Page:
We find one and promptly jump in–and so ends the snow day(s) thus far. I’m currently in a cafe surrounded by quite literally everyone in my Fulbright group. It seems we’ve all ran away from the cold of our homes to the same place (oh, yeah, most apartments in Amman are not insulated, and don’t have heat). Word is that the snow will stop today and begin clearing up tomorrow.

This feels like the perfect bookend to the first half of my year in Jordan. Who would have thought I’d ever see it snow here? And so much? Monday morning, I’m off to the United States to see some beloved friends and family. Then, I go to Istanbul with my sister, before coming back to Amman in February to start the second semester. I’m thrilled with what’s happened so far–there have been ups and downs, headaches and heartaches, stresses and joys, but even still, I am anxious for the rest of the year to unfold. For now, though, I’ll just join the countless snowball fights happening all over the streets of Amman.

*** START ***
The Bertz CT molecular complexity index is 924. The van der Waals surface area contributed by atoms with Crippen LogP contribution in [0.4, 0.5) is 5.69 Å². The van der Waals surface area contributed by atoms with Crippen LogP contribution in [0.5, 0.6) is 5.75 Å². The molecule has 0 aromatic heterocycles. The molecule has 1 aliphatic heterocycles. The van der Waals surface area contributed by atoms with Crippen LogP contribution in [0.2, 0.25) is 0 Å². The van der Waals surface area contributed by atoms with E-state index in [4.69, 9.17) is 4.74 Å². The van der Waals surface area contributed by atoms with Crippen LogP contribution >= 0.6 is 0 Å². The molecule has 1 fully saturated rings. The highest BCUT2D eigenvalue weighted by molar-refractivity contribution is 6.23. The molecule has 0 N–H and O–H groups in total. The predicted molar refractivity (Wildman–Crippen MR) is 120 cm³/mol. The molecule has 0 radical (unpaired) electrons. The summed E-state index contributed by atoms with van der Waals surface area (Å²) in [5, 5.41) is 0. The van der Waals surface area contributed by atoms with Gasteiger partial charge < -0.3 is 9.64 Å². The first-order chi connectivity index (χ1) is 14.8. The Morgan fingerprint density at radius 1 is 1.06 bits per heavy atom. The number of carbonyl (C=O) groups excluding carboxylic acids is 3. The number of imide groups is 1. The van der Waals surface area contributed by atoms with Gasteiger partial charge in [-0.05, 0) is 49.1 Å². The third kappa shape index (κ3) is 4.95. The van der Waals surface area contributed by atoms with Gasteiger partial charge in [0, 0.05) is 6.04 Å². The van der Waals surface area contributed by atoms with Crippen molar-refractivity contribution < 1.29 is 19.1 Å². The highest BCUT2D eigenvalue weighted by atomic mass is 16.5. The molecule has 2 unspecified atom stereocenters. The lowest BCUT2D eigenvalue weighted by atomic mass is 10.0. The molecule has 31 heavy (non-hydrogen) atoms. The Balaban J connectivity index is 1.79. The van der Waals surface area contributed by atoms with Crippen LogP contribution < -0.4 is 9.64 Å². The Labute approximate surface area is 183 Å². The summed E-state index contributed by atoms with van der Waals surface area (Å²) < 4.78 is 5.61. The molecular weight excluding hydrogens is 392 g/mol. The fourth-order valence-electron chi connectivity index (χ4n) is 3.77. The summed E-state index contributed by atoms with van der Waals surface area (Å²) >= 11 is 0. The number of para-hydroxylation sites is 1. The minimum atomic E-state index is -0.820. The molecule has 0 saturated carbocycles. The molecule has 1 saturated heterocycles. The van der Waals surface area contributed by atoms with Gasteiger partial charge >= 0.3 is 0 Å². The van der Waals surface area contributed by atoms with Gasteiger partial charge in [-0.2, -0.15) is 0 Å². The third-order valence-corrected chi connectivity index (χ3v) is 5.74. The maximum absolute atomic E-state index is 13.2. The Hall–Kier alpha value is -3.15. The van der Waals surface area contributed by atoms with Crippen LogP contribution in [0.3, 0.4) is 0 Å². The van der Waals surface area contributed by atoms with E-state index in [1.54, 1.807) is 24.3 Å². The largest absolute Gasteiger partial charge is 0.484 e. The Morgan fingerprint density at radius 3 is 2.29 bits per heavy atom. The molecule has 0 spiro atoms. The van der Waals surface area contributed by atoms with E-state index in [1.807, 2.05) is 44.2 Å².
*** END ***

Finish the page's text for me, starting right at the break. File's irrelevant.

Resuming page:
Thanks to every single person who helped out–from my awesome roommate Julie who kept me sane while I edited, to Maya who after many pre-screenings reassured me that people would enjoy this, to Ryan who basically kept me from nervously weeping into my mjadara in fear of people’s judgement…and finally to ALL the Fulbrighters who so graciously went on camera to talk about their hopes for the upcoming year. I’m excited to start this journey!